If you’re feeling isolated at Sacromonte, the hotel is doing its job. Set on 250 acres in Uruguay’s Sierra de Carapé, it’s a place where sheep are tailed by gauchos and cell phones rarely catch a signal. Which is precisely the point. Peruvian businessman Edmond Borit teamed up with architects from Montevideo’s MAPA to design this dream getaway, a coalescence of great wine and enchanting nature. The vineyard came first, followed by a series of 645-square-foot modular cabins (dubbed “shelters”) that disappear into the landscape, their mirror-clad façades a reflection of the surrounding cliffs and grassland. The property is still a work in progress: Four shelters were unveiled in late 2018, and eight more will follow in 2020.
Sacromonte is located in Maldonado, about 90 minutes west of Montevideo’s Carrasco International Airport. Renting a car is essential, as you’ll want to explore the local wineries and olive oil producers, as well as sleepy towns like Pueblo Edén, home to the charming Capilla San Isidro Labrador church and sweets shop La Casita de Chocolate. Winsome José Ignacio beach is just 45 minutes south, while celebuchef Francis Mallmann’s natty-rustic Restaurante Garzon is 80 minutes west.
Room to Book
It varies by the season. In winter, book the Lake shelter to see frost blanketing the lower fields and mist rising off the water. In fall, the Vineyard shelter offers a front-row seat for leaf peeping, with the grapevines putting on a stunner of a show. Each cabin is decorated with cow skin rugs and leather butterfly chairs. Floor-to-ceiling windows showcase 180-degree views, so keep your eyes peeled for wildlife like boars, foxes, armadillos and gray brocket deer.
So-called “landscape amplifiers” dot the rolling hills. Visit the open-air A-frame chapel at the edge of the vineyard or follow a rugged walking trail to a trio of oversize kaleidoscopes. Peer inside to see the sweep of nature shattered and reflected back. And a great table that can seat 50 crafted from a single piece of timber and set upon marble blocks from a nearby quarry tempts you to arrange a private outdoor dinner with Mother Nature as the guest of honor.
Good to Know
Sacromonte is an epic destination for oenophiles: The 12-acre vineyard and artisanal winery releases limited-edition bottles of tannat (the flagship grape of Uruguay) and Bordeaux-type blends of marselan, merlot, syrah, cabernet sauvignon and cabernet franc with vines imported from French nurseries. (The grapes have taken beautifully to the north-facing cliffs and mineral-rich soil.) Book a formal wine tasting at the great table or pop open a bottle in the privacy of your shelter and do your sipping under a blanket of stars.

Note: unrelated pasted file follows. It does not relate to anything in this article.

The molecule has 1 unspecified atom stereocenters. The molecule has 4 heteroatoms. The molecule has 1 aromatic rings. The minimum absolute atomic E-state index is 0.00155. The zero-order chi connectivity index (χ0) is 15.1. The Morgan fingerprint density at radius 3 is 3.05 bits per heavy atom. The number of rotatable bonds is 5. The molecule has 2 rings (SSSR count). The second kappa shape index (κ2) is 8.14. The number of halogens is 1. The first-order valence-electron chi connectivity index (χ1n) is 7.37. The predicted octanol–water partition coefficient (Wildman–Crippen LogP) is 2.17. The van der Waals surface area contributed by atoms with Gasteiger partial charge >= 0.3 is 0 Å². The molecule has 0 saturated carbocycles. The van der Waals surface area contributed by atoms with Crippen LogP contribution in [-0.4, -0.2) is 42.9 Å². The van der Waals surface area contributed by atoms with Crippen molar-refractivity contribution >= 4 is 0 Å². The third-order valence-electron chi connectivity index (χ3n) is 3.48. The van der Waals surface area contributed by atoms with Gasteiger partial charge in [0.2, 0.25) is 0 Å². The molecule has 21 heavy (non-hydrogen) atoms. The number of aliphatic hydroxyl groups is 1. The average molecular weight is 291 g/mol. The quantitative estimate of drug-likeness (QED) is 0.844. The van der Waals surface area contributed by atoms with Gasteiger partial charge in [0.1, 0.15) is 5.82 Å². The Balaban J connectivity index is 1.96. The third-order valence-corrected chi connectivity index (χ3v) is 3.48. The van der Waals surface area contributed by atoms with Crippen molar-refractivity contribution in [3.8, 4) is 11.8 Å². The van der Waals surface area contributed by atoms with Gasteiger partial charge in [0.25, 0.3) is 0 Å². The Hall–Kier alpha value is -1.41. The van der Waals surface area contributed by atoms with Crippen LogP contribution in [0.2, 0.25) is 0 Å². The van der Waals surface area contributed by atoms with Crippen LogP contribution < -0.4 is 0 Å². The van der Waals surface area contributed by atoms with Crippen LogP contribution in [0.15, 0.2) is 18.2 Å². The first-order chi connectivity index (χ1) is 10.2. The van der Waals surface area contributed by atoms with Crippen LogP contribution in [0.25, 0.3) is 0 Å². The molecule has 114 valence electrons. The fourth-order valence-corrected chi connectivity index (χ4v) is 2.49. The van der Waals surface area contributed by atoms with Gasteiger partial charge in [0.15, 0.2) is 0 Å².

Q+A with Andrés Gobba
Founding Partner and Director, MAPA
How do you choose building materials that enhance the natural landscape?
A remote landscape pushes your limits because you don’t have the same resources you would in a city. That is why we opted for prefabrication. The shelters were built in a factory in Montevideo and transported to the site for mounting. The chapel, kaleidoscopes and great table were prefabricated at a factory in Portugal, shipped overseas and mounted here in one day. In terms of sustainable materials, we use a lot of cross-laminated timber; it’s a super material and certified carbon eater.
What’s your favorite part of the property?
Nights in the shelters are amazing because you feel like you’re camping — you can actually see the stars, you know? At the same time, you’re in a comfortable and safe place. It gives you a sense of being outdoors while inside.
What are your travel essentials?
I have a passion for pens and notebooks, so I always carry a black Moleskine and a good fountain pen. The last one I loved was a brass pen from Kaweco. The brass develops a nice patina over time, which happens in architecture as well.